Portrait Gallery

 

The  camera  group  visited  the  National  Portrait  Gallery  at

Trafalgar  Square  on  23  & 26/2/94 to make use of their triffik

photographic  studio.  Here we were confronted with all manner of

wonders  beyond our photographic dreams and Roger, an expert, who

was  on  hand  to  show  smart-alecs  such  as  me how to use the

Aladdin`s cave to best effect.

 

We  arrived  on  Wednesday,  after  dodging  the  rain and hungry

looking  traffic  wardens  we  slipped in through the back-door.

Roger  appeared  and  whisked  us  off  for  a  brief tour of the

photographic  portraits.    It was during this tour that I became

convinced  that  I  too  would  produce pictures as good as these

once I had used the Studio (we all must dream).

 

After  the  brief  tour  we  proceeded to the Studio for the main

event.   Roger steered us back to earth as we stared open mouthed

at  the  wonders before us.  We were shown the different backdrops

(including  a  transparent  screen, used for back-projection, but

more  about  that  later) the lights, variable power flashlights,

the  effects of these and most valuable of all guidance on how to

achieve them.

 

Sandwiches  were  then  eaten  before we set forth to create.  We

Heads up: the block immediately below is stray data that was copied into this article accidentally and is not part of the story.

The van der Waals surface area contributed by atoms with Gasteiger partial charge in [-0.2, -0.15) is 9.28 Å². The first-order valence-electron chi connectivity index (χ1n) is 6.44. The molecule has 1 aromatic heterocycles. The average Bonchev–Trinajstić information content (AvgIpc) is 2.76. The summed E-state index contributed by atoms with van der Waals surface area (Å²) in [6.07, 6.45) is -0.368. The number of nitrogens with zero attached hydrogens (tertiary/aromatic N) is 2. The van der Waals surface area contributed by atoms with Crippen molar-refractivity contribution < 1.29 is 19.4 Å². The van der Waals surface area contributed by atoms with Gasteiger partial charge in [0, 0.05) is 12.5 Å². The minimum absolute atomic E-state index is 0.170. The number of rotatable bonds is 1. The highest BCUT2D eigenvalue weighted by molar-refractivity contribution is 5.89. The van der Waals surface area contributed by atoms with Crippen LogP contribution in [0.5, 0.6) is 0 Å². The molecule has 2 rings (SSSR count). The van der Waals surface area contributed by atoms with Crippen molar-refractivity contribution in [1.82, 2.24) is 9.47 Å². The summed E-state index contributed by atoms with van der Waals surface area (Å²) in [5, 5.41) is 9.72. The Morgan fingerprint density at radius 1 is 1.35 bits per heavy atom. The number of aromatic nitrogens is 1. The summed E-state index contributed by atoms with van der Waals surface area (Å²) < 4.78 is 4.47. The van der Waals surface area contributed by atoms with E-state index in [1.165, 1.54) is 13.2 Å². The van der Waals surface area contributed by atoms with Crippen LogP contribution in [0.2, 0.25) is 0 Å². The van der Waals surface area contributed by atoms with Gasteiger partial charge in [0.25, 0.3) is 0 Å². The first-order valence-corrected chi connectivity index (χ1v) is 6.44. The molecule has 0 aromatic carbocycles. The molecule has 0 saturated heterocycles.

then  took turns to be either the subject or the photographer for

a  series of black & white portraits using our newly found skills

and  ideas.  Wednesday  there  ended, could I contain myself till

Saturday?

 

Saturday  arrived: this time we headed straight to the Studio for

the   wonders   of  back-projection  and  printing  some  of  our

portraits.    We  had already worked out how we wanted our colour

shots  to  look,  so  Jackie  arrived  with many props and looked

great.

 

Meanwhile  groups  of  two  were  joining  Brian  in the darkroom

printing  some  of  the  results of Wednesday`s portrait session.

See Arthur or Michael for some great portraits.

 

I  am  now  desparate  to  see to see the results of our efforts.

 

 

Thanks millions to Brian and Roger.  MORE PLEASE